The Good News: American CFOs are more positive about the U.S. economy now than they were in June.
The Bad News: Most CFOs still think the economy sucks…and that’s its getting worse.
Compared with the previous quarter, 28.5 per cent [of surveyed CFOs] said they were more optimistic about the U.S. economy, up more than 7 percentage points from June, according to the Duke University/CFO Magazine survey of about 1,300 CFOs, including 524 from the United States.
Those saying they are less optimistic fell to 41.5 per cent, from more than half in the previous survey and more than 72 per cent in March. About half expect the U.S. economy to begin recovering by the middle of 2009.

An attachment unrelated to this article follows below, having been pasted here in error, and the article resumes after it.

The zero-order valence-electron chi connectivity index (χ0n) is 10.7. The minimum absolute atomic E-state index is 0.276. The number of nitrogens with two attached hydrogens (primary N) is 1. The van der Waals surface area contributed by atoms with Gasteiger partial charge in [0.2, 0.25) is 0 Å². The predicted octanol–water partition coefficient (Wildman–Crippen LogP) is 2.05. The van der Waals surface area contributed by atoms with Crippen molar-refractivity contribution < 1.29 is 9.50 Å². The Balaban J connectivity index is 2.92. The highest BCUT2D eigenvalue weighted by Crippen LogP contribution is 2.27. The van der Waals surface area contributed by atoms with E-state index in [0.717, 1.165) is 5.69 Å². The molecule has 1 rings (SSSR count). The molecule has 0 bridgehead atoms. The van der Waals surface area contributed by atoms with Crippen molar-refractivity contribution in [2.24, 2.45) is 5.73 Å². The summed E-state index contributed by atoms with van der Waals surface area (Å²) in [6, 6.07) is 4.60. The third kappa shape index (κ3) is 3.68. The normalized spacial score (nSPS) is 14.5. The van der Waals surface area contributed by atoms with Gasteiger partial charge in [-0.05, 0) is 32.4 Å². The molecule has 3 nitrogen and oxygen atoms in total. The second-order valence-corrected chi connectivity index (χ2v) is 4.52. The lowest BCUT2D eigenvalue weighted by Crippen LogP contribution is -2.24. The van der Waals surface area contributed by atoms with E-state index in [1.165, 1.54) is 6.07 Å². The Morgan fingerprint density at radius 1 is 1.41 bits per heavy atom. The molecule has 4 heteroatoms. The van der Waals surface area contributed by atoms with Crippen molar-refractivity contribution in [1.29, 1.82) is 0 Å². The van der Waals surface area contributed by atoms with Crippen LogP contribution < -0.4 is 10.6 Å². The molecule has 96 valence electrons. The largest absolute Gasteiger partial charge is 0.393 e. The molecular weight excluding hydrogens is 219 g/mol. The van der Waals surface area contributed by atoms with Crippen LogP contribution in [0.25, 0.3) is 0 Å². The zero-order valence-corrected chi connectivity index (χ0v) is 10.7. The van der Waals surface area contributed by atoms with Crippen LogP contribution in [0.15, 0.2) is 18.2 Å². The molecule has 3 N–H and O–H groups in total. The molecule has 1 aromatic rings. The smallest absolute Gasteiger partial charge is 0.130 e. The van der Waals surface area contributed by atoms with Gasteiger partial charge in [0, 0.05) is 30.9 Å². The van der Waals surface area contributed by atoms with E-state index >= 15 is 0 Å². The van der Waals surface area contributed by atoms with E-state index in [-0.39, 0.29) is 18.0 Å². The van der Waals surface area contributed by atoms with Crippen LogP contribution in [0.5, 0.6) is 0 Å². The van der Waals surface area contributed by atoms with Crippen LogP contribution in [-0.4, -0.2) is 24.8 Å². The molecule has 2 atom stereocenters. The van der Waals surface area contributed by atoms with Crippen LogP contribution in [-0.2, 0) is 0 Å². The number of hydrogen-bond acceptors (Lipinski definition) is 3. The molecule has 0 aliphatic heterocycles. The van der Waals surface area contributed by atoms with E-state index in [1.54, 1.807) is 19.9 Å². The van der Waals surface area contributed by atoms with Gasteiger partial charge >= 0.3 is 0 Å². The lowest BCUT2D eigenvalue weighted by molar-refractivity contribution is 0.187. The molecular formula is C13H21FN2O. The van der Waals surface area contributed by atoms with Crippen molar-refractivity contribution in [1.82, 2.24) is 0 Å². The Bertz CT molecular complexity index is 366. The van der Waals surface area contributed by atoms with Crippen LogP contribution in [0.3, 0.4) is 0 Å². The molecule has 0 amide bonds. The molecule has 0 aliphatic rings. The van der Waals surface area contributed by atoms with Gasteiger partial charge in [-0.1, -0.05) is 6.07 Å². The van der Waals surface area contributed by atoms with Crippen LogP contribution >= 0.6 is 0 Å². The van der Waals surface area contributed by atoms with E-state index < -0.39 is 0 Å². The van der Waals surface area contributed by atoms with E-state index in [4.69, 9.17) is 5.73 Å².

So, while the sentiment is clearly more positive than in June, the majority of CFOs are still betting that the economy will not bottom for at least a year. The primary reason for this slightly better outlook, moreover, is almost definitely the price of oil.
The months of May and June saw the “super-spike” that led to near $150 oil in early July. Now that oil has been treading steadily down since then, it’s no wonder people are more optimistic. But, personally, we’d like a less volatile reason to get excited. We wouldn’t be surprised if oil was $150 by the end of the year, nor would we be shocked it oil hit $80…because the global economy collapsed.
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